Let’s just start with the obvious. A yearly stipend of 19K fucking sucks. It just does. It. Fucking. Sucks. It’s shameful. It’s below the poverty line for a family. Do we as a profession say that it’s reasonable that a scholar should sacrifice a family in order to be a scholar when s/he very likely already has debt from his/her professional degree...  So what happens is that students who are in either pretty okay financial circumstances, or who have financial safety nets, apply for these kinds of positions. And students who might be willing to take a risk and enter a profession that traditionally hasn’t embraced them might not be willing to take the double-risk of financial hardship and an uncertain job future.

In fairness, there are worse situations. Many students are unable to be Teaching Assistants, or Research Assistants, or even use their work study funds in any way.  But is this the best on offer?  19k per year for 20 hours a week of work is actually not bad, unless you consider the cost of attendance for an out of state grad student at this school is over $43k per year.
Often enough, the worst part about jobs like this is that these duties should be performed by a qualified professional archivist, but instead these duties are given to an unpaid graduate student intern.

The blog You Ought to Be Ashamed draws attention to job postings for archivists which offer low wages, or generally degrade the profession.  I'm sure there are plenty of these to be found in Ireland and the UK.  I recently came across this posting for a Legal Archivist. To start, the wage offered is £18,000 per year.  This is well below the minimum suggested salary as set out by the Archives and Records Association, which is £22,001.  For this wage, the candidate is expected to:

Main duties
* Archiving:
Responsible for collecting, cataloguing and managing the firm's files for archiving and continually updating the process when necessary.
Organising storage and retrieval of files, deeds, wills and probates and updating all relevant databases.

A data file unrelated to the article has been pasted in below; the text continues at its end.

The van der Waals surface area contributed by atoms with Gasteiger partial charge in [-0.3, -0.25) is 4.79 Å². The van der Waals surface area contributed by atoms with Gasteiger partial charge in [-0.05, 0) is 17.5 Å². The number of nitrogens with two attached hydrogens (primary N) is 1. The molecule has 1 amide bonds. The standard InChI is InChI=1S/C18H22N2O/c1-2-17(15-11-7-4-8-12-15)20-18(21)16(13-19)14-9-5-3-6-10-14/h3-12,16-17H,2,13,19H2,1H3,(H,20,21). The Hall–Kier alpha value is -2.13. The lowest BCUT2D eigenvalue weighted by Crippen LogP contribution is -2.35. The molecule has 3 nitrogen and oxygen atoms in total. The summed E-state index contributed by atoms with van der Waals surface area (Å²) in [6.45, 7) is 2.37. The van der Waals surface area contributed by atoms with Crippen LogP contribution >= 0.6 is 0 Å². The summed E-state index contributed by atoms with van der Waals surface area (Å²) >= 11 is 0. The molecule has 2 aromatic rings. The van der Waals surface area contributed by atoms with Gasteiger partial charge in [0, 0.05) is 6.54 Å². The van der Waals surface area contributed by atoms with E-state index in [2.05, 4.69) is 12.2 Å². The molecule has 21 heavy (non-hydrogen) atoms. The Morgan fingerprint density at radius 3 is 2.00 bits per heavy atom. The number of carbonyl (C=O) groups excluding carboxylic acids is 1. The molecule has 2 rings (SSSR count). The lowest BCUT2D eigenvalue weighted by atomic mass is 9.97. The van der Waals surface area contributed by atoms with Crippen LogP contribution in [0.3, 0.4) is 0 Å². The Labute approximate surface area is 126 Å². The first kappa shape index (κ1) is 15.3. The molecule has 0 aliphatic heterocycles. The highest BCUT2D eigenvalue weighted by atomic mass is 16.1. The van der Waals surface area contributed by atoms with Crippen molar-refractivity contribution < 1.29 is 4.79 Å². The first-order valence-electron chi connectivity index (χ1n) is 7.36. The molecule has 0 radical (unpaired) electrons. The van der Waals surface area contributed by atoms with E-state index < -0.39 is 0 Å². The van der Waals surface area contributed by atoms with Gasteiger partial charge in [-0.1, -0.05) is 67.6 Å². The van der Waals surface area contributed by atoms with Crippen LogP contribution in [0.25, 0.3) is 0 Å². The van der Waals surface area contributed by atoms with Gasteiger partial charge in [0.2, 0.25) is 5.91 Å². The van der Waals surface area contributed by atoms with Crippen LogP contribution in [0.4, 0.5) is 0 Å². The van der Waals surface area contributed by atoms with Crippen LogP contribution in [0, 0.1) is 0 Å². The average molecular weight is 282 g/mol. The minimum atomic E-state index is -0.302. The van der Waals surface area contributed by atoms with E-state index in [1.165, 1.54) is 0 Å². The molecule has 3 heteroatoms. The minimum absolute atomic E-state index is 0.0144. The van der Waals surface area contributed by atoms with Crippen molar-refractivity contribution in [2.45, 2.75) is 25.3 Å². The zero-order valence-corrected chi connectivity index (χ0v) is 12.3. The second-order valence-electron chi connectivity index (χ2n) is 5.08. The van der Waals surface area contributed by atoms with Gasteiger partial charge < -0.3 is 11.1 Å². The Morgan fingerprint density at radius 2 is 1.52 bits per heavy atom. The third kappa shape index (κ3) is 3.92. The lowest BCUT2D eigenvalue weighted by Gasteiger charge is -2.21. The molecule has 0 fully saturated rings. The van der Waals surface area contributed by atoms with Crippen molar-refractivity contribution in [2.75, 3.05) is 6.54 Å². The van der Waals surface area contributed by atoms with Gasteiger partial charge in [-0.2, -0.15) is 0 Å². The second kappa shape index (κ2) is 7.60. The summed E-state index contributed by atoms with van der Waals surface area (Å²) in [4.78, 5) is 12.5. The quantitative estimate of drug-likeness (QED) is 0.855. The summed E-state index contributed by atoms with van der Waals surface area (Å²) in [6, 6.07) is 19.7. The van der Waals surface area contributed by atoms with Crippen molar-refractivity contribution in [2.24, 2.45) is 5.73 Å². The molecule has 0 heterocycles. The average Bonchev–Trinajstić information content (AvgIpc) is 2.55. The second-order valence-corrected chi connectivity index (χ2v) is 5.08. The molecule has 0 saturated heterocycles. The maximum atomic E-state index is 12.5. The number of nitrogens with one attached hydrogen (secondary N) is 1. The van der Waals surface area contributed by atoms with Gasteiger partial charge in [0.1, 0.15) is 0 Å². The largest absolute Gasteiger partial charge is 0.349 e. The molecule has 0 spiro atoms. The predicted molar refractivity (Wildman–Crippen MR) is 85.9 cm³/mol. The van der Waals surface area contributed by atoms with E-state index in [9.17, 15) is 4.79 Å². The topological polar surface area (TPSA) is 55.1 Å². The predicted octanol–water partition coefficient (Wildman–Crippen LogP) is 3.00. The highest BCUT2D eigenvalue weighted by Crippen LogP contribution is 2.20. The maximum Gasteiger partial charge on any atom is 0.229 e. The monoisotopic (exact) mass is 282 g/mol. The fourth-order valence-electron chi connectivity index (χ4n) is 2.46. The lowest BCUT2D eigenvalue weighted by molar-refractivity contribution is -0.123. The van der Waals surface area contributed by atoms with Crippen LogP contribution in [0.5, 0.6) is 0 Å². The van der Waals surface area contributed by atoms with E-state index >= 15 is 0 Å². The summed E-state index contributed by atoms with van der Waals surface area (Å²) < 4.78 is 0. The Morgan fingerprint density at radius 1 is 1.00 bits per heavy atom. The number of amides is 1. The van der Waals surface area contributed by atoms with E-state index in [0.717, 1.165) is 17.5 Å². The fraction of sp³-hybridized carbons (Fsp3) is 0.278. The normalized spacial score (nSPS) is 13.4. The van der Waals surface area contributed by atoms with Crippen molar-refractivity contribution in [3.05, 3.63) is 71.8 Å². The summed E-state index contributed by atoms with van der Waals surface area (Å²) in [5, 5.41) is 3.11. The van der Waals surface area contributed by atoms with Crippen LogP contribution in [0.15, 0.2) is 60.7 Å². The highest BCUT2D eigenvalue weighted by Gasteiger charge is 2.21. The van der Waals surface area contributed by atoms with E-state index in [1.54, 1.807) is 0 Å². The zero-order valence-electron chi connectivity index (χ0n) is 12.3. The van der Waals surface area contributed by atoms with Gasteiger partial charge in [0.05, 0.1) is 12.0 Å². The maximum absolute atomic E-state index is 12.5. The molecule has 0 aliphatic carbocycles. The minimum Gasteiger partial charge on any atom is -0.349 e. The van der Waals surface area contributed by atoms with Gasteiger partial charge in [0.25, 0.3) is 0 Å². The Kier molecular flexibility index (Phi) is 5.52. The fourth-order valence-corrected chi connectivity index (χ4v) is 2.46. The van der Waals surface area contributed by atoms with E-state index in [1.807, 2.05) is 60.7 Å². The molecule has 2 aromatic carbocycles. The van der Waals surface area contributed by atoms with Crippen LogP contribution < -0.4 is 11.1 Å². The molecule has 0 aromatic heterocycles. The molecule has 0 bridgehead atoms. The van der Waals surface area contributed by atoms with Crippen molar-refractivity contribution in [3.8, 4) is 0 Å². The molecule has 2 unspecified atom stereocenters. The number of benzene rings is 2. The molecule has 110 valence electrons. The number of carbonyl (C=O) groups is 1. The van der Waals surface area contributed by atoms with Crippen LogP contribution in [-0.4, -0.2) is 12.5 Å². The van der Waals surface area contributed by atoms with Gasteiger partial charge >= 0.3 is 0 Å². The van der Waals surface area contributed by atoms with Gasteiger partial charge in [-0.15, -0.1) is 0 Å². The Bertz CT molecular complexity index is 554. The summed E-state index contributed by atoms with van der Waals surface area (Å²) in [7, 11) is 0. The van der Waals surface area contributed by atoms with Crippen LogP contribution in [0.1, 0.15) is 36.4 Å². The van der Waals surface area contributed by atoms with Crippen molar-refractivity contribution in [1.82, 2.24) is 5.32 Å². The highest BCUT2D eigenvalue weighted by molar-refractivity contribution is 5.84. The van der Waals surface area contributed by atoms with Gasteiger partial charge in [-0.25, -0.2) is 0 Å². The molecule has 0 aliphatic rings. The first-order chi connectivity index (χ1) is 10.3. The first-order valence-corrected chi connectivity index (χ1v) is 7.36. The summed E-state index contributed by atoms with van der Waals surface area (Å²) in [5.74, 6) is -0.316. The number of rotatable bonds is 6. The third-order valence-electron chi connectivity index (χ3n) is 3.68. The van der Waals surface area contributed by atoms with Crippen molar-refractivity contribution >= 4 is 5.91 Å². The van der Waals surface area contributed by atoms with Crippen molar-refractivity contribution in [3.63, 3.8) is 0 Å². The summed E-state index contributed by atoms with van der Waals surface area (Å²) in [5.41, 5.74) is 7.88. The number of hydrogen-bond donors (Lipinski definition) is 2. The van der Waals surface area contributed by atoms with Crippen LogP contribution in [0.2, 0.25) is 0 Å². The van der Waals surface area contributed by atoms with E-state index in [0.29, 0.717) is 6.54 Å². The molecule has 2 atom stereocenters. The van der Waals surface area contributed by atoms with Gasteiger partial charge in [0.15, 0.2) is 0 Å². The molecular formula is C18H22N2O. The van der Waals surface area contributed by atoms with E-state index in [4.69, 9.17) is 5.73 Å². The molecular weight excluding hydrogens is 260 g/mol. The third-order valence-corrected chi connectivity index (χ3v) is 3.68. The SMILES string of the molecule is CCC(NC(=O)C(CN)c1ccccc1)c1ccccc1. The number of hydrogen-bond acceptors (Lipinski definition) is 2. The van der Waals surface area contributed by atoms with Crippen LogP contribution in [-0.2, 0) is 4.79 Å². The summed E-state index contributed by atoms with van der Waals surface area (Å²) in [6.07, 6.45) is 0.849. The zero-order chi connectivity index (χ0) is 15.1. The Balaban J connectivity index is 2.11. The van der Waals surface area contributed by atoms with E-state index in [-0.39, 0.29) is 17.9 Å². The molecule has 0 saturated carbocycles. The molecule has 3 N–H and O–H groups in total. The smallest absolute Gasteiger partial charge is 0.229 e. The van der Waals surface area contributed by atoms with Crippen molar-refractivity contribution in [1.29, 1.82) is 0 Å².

* General Office duties:
Scanning requests and print jobs.
Post runs.
Internal and external deliveries.
Franking of mail.
Furniture moves.
Dealing with day to day queries.
Monitoring the General Office email account.
Booking couriers.
Other duties as reasonably requested by the General Office Supervisor.

Post Runs? Furniture Moves? Clearly, what this firm is seeking is a file clerk, not an archivist.  It is postings like these which confuse the public about what an archivist is, and what sort of expertise we have.  Postings like these drive down the statistical average wage of archivists, which hurts all of us when it's time to negotiate one's salary.  As other blogs have stated, there needs to be a conscious effort from members of the Archival Profession to alert employers when they are advertising unsuitable positions - whether it is an insufficient wage for the experience required, or a misuse of the term "archivist." We all must actively educate the public about our profession.

An Introduction

I received my MA in Archives Administration last May and promptly moved to Ireland to be with my partner. Though I love the idea of living in Ireland, the reality is quite harsh.  Archives are not taken very seriously in the public sector, and therefore are also widely ignored in the private sector. 

This poor attitude towards archives has received significant attention this year with some mention on RTE, as well as in articles written by Fintan O'Toole.  In April a symposium titled "Archives in Crisis" was held in Dublin.  Indeed it is high time there was public discussion about the government's management of records of historical significance, as well as records containing personal information.

As Noam Chomsky succinctly stated in 1966, "It is the responsibility of intellectuals to speak the truth and to expose lies."  We, as Archivists, provide access to the primary documents required to conduct thorough research and expose the truth.  Without the diligent archivist, no intellectual could gain access to the evidence they require to enforce accountability and transparency.

To truly say we are part of a participatory democracy, all levels of society must have access to the information required to make an educated decision at election time. This is how we avoid becoming the democratic bourgeois state described by Lenin as a place where, "the toiling masses... see and realize perfectly well that the bourgeois parliaments are institutions alien to them, instruments for the oppression of the proletarians by the bourgeoisie, institutions of a hostile class, of the exploiting minority."  Transparency is critical to ensure the masses are not being exploited by a few elite members of government. It is therefore no wonder that the government has invested no resources in maintaining its archives and making government documents accessible.